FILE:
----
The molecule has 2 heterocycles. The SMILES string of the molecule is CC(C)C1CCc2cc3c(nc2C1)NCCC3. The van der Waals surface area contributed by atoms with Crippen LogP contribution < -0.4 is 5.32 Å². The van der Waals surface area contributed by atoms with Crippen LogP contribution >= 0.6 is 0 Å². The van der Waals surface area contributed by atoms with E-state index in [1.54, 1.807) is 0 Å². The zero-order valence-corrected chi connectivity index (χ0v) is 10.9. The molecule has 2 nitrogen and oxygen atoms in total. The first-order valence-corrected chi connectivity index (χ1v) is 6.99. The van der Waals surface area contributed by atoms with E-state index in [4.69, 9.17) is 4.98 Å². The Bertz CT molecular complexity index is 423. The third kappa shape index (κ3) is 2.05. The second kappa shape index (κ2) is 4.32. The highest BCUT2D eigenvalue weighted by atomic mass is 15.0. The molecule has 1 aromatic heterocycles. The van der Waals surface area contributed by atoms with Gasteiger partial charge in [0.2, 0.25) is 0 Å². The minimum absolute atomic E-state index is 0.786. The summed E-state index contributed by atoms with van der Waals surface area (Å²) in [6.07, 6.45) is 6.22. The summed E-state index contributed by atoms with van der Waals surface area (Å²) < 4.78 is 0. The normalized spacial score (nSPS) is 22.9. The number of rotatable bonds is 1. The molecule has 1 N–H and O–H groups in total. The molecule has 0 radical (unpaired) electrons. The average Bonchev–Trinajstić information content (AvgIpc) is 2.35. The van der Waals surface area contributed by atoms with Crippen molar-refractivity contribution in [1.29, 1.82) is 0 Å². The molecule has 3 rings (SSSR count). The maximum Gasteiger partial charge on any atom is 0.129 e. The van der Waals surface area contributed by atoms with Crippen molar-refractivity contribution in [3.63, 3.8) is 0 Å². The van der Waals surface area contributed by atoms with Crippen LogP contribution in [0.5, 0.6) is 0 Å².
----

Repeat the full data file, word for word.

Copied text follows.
The molecule has 2 heterocycles. The SMILES string of the molecule is CC(C)C1CCc2cc3c(nc2C1)NCCC3. The van der Waals surface area contributed by atoms with Crippen LogP contribution < -0.4 is 5.32 Å². The van der Waals surface area contributed by atoms with Crippen LogP contribution >= 0.6 is 0 Å². The van der Waals surface area contributed by atoms with E-state index in [1.54, 1.807) is 0 Å². The zero-order valence-corrected chi connectivity index (χ0v) is 10.9. The molecule has 2 nitrogen and oxygen atoms in total. The first-order valence-corrected chi connectivity index (χ1v) is 6.99. The van der Waals surface area contributed by atoms with E-state index in [4.69, 9.17) is 4.98 Å². The Bertz CT molecular complexity index is 423. The third kappa shape index (κ3) is 2.05. The second kappa shape index (κ2) is 4.32. The highest BCUT2D eigenvalue weighted by atomic mass is 15.0. The molecule has 1 aromatic heterocycles. The van der Waals surface area contributed by atoms with Gasteiger partial charge in [0.2, 0.25) is 0 Å². The minimum absolute atomic E-state index is 0.786. The summed E-state index contributed by atoms with van der Waals surface area (Å²) in [6.07, 6.45) is 6.22. The summed E-state index contributed by atoms with van der Waals surface area (Å²) < 4.78 is 0. The normalized spacial score (nSPS) is 22.9. The number of rotatable bonds is 1. The molecule has 1 N–H and O–H groups in total. The molecule has 0 radical (unpaired) electrons. The average Bonchev–Trinajstić information content (AvgIpc) is 2.35. The van der Waals surface area contributed by atoms with Crippen molar-refractivity contribution in [1.29, 1.82) is 0 Å². The molecule has 3 rings (SSSR count). The maximum Gasteiger partial charge on any atom is 0.129 e. The van der Waals surface area contributed by atoms with Crippen molar-refractivity contribution in [3.63, 3.8) is 0 Å². The van der Waals surface area contributed by atoms with Crippen LogP contribution in [0.5, 0.6) is 0 Å².